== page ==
IELTS Speaking Samples 

One of the resources most requested by students is IELTS Speaking samples for Part 2 of the test. But be warned, you could read hundreds of different sample talks without actually learning very much about how to create good answers yourself and achieving the score you want.

That’s not going to happen to you because the IELTS Speaking samples in this section of the website will teach you exactly how to develop excellent 2 minute talks that will gain you the marks you need.

However, just reading them and memorising the strategies won’t help you unless you actually practise using them over and over again. So, at the bottom of the page, I’ve included some IELTS-style cue cards for you to practise with and links to other pages with even more cue card topics.

The path to success

As we discovered on the introductory page on the Speaking test, the number one way to ensure success is to have a clear planning strategy that allows you to use your 1 minute planning time wisely.

If you haven’t read this important page yet, you’ll find it here:

IELTS Speaking Part 2 - 5 Reasons For  Low Score & How To Avoid Them

Planning Strategies

Poor planning leads to an unstructured talk with ideas popping up all over the place and not really tying together. Fortunately, it’s an easy problem to solve.

So let’s begin looking at the actual strategies you can use to develop your answer in the 60 seconds you have before you start talking. One minute doesn’t sound long, but it’s long enough if you have a plan.

You’ll be given some paper to make notes and will be allowed to look at your notes while you’re talking. You won’t be marked on them.

On this page, I’m going to show you one simple strategy to use. You’ll find two more on these pages:

   IELTS Speaking Samples 2

   IELTS Speaking Samples 3

Want to watch & listen to this section?

Click on this video.

Method 1 – Using Question Prompts

For the first of our three IELTS Speaking samples, I’m going to use one of the cue cards you saw on the introductory page.

 Describe something healthy you enjoy doing.

 You should say:

  • what you do
  • where you do it
  • who you do it with

 and explain why you think doing this is healthy.

If your mind likes to work in a structured way, you’ll probably find this method the easiest to use.

Step 1 – First, pick out the keywords from the bullet points. I’ve underlined them for you here:

what you do

where you do it

who you do it with

and explain why you think doing this is healthy.

So, we’re basically using the bullet points as they stand. However, it’s important that you know these two things:

  • You don’t have to use all the bullets points.
  • You can talk about other things as well.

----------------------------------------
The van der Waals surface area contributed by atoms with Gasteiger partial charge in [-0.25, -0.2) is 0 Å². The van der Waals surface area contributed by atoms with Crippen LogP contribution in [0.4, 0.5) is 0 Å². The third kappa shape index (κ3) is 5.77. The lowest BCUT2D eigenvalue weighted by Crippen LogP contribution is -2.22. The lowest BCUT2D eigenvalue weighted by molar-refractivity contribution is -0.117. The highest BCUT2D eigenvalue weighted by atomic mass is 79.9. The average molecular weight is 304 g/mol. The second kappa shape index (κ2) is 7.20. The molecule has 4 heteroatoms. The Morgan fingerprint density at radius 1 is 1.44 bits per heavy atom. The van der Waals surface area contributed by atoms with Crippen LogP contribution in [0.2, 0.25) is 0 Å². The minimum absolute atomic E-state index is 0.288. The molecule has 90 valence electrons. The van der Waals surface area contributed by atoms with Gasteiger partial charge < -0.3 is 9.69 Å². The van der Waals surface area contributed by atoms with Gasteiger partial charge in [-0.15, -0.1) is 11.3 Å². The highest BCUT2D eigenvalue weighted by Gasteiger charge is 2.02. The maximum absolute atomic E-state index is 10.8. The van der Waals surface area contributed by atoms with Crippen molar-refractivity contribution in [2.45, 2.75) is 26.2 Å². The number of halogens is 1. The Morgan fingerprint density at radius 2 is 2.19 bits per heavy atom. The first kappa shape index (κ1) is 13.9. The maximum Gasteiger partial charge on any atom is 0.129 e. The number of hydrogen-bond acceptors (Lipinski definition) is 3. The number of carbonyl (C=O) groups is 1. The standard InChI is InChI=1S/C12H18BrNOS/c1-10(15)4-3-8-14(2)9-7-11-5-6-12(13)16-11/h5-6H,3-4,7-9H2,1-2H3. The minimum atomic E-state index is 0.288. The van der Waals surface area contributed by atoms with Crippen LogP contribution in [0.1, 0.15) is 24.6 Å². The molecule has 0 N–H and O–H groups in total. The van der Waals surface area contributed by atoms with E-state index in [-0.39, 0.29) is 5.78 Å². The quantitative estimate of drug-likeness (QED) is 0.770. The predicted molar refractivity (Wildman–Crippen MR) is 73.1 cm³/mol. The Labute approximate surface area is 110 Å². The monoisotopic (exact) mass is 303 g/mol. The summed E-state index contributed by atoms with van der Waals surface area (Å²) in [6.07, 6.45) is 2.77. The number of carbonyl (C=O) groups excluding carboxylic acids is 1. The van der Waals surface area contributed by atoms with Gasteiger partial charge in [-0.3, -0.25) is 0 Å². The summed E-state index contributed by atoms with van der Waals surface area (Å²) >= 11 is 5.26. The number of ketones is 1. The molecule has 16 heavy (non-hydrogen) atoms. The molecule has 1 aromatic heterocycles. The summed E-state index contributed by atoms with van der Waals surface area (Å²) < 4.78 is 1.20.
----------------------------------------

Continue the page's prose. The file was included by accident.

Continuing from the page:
You may find that you have plenty to say using the questions prompts ‘what’, ‘where’, ‘who’ and ‘why’ in the bullet points. In case you don’t have enough ideas, or one or more of the bullet points doesn’t fit with what you want to say about the topic, we’ll use the other two question words as well.

Here is the full list of all 6 question prompts:

  • what
  • where
  • who
  • why
  • when
  • how

I’ve underlined the two not included in these bullet points and we’ll also use these in the planning process.

You’ll find that some cue cards only use a couple of these question words. There's an example in the practise cue cards at the bottom of the page. Where this is the case, you’ll be especially glad of this list to help you extend your answer.


Step 2 – Next make some notes using each underlined word as a headline. Do this as quickly as possible, ideally in 30 seconds.

If you think of something you really want to say that doesn’t fit under these headings, just write an extra heading – other – and jot it down under this. The key is to stay focussed on the topic.  

Sample notes for this cue card:


  • circuit training
  • different exercises – work whole body
  • varies each week  makes it interesting
  • sometimes do spin – really hard


  • TM Fitness Factory
  • Owned by Linda friend in club & son Tom


  • members of my rowing club
  • run by Chris, one of the members


  • every Tuesday evening


  • works every part of body
  • aerobic fitness
  • strong bones


  • to improve fitness for rowing
  • working out with other crew members creates team spirit
  • would do if not rowing as like to keep fit & stay healthy


  • can take it at your own level but like to push myself

Step 3 – Spend the remainder of your 1 minute planning time organising your notes.

Do these two things:

a) Decide which to talk about (you don’t have to use them all).

b) Put them in a logical order.

Here are our sample notes organised into a logical order.

circuit training

every Tuesday evening

members of my rowing club

TM Fitness Factory

owned by Linda, friend in rowing club, & son Tom

run by Chris, one of the members

varies each week which makes it interesting

different exercises – work whole body

aerobic fitness

sometimes do spin – really hard

working out with other crew members creates team spirit

can take it at your own level but like to push myself

would do if not rowing as like to keep fit & stay healthy

If you don’t have time to write them out again as I have here, write numbers beside them (1, 2, 3, 4...) to show the order in which you will talk about them. This will be enough to organise them in your mind.

When you first practise this method, give yourself plenty of time to make your notes as you get used to the technique. You'll soon get quicker. Gradually cut down the time you allow yourself until you can do in the 1 minute you'll have in the real Speaking test.